s a strong position, and if its rearward slope were held by a determined even though small force, it would be very hard and hazardous to assail. Colonel Miles, in the distribution of his command, had posted on Maryland Heights a force under Colonel Ford, retaining the bulk of his troops in Harper's Ferry. This was a faulty disposition. He should have evacuated the latter place, and transferred his whole force to Maryland Heights, which he could readily have held till McClellan came up. Undeom General Halleck, he was bound, however, to hold Harper's Ferry to the last extremity, and, interpreting this order literally as applying to the town itself, he refused to take this step when urged to it by his subordinates. But what was worse, Ford, after opposing a very feeble and unskilful resistance to McLaws' attack on the 13th, retired to Harper's Ferry, spiking his guns and toppling them down the declivity. Thus Maryland Heights was abandoned altogether. McLaws succeeded in dragging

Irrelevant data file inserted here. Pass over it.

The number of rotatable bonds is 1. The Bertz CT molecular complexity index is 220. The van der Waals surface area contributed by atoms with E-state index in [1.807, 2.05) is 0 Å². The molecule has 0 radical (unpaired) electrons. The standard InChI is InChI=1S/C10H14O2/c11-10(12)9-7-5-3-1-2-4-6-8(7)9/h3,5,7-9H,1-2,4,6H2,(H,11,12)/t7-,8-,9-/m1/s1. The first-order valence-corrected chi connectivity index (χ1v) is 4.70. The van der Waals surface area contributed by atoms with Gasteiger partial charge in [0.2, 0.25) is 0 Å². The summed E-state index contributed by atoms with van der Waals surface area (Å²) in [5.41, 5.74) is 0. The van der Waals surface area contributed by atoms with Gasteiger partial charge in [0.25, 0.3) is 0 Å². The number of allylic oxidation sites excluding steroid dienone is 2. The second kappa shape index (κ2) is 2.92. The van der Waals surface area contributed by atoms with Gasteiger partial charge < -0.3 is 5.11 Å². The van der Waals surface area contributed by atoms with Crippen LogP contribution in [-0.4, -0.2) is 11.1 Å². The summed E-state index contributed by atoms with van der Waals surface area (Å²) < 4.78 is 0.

E. E. Cross (search for this): chapter 6
e-enforced by the division of Anderson, In the mean time, General R. H. Anderson reported to me with some three or four thousand men as re-enforcements to my command. I directed him to form immediately behind my men.—Hill: Reports of the Army of Northern Virginia, vol. II., p. 116. assumed a vigorous offensive, and endeavored to seize a piece of high ground on the Union left, with the view of turning that flank. This manoeuvre was, however, frustrated by the skill and promptitude of Colonel Cross of the Fifth New Hampshire (Caldwell's brigade), who, detecting the danger, moved his regiment towards the menaced point. Between his command and the Confederate force there then ensued a spirited contest—each endeavoring to reach the high ground, and both delivering their fire as they marched in parallel lines by the flank. Report of Richardson's division. (This report is made by General Hancock, who was assigned to the command on the field of Antietam-General Richardson having bee